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Edmonds, Marc Andre' a.k.a ALI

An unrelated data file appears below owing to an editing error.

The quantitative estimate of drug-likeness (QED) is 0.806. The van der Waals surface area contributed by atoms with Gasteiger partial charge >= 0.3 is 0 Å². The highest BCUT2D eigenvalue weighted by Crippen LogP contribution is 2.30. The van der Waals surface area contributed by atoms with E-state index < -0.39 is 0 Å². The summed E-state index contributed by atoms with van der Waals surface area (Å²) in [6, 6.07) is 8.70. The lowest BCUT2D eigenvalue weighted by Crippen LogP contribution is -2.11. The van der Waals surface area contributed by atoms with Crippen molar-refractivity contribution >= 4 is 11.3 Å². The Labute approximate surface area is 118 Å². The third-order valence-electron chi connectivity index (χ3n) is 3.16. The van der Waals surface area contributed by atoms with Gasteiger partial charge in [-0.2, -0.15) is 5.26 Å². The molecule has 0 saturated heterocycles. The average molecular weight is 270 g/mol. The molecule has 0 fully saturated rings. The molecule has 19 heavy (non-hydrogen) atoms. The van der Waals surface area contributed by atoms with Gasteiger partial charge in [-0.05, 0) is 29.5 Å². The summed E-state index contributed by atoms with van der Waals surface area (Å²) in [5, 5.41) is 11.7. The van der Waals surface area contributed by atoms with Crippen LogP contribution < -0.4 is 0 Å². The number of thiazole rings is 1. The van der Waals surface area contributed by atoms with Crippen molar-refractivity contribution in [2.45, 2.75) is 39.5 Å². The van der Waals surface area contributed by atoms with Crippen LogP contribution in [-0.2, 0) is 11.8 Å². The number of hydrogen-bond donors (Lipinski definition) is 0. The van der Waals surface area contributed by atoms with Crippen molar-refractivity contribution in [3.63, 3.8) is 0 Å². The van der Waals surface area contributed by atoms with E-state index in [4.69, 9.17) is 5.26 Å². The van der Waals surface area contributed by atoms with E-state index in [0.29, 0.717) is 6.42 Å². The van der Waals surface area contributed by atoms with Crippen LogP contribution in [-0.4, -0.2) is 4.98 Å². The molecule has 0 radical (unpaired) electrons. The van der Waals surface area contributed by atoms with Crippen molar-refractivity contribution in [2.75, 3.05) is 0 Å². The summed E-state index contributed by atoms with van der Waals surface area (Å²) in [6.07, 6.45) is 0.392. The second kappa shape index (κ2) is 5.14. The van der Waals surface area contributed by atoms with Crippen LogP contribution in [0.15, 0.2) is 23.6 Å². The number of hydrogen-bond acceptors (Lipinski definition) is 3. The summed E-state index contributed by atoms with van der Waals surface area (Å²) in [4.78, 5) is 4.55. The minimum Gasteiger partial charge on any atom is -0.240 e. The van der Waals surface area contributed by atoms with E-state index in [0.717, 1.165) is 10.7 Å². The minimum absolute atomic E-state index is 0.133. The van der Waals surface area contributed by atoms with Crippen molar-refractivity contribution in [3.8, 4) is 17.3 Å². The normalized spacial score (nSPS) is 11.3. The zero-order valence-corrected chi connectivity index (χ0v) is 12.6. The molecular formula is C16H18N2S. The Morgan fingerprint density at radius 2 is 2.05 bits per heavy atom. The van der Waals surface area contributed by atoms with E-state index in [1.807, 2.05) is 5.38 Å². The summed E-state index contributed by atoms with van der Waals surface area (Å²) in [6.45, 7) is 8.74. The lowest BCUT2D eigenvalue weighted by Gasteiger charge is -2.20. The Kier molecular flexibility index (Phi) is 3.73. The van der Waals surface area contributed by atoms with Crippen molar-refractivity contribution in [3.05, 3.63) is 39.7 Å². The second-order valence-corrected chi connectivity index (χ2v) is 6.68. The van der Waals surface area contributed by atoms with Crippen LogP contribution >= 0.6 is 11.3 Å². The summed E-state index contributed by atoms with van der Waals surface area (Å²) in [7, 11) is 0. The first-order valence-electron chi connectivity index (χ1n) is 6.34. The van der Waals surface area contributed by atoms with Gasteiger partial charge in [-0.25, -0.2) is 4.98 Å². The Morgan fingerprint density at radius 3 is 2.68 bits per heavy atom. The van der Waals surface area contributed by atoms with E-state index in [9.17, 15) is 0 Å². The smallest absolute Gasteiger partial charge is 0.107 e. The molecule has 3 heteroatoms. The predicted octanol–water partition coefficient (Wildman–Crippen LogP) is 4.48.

A cynical social observer with a quick wit, ALI coined the term “Zoo York” to describe the absurdity displayed in the attitudes and actions of New Yorkers during what he called the “Sick Seventies” — particularly as exemplified by what he saw at the Central Park subway tunnel site late at night. The tunnel’s naming occurred when a crew of graffiti artists calling themselves The Underground (UND) gathered at the site late one autumn night in 1971. Several of them, ALI, FINE, KITE (aka CRUNCH) and ACEY (aka SIE-1), had just attended a showing of a new musical-comedy review called National Lampoon’s Lemmings at the Village Gate downtown. The show (which starred future comic notables John Belushi, Chevy Chase and Christopher Guest) lampooned the Woodstock Festival, which had taken place upstate two years earlier — calling it “Woodchuck” and equating the entire hippie generation with lemmings bent on self-destruction. The crew of teenagers made similar comparisons between themselves and the unfortunate beasts incarcerated in the nearby city zoo. The Central Park Zoo at that time was a classical 19th-century menagerie, populated by wild animals displayed in open-air cages, who paced the bars back and forth neurotically — always hoping for an escape, yet paradoxically blind to the world beyond their cramped quarters. ALI noted that by contrast, here were these feral teenagers, himself included, living in a free society, who sought nothing more wholeheartedly than to crowd together in a deep, dark hole in the ground. Marvelling at their perverse urban psychologies, ALI decided that all city people were insane for seeking imprisonment in tiny apartments, offices, subway cars and the like, and declared that New York City itself was “not New, but a Zoo!” He named the tunnel itself “Zoo York” — a perfect symbol, in his mind, of the dark psyche of the inner city itself.

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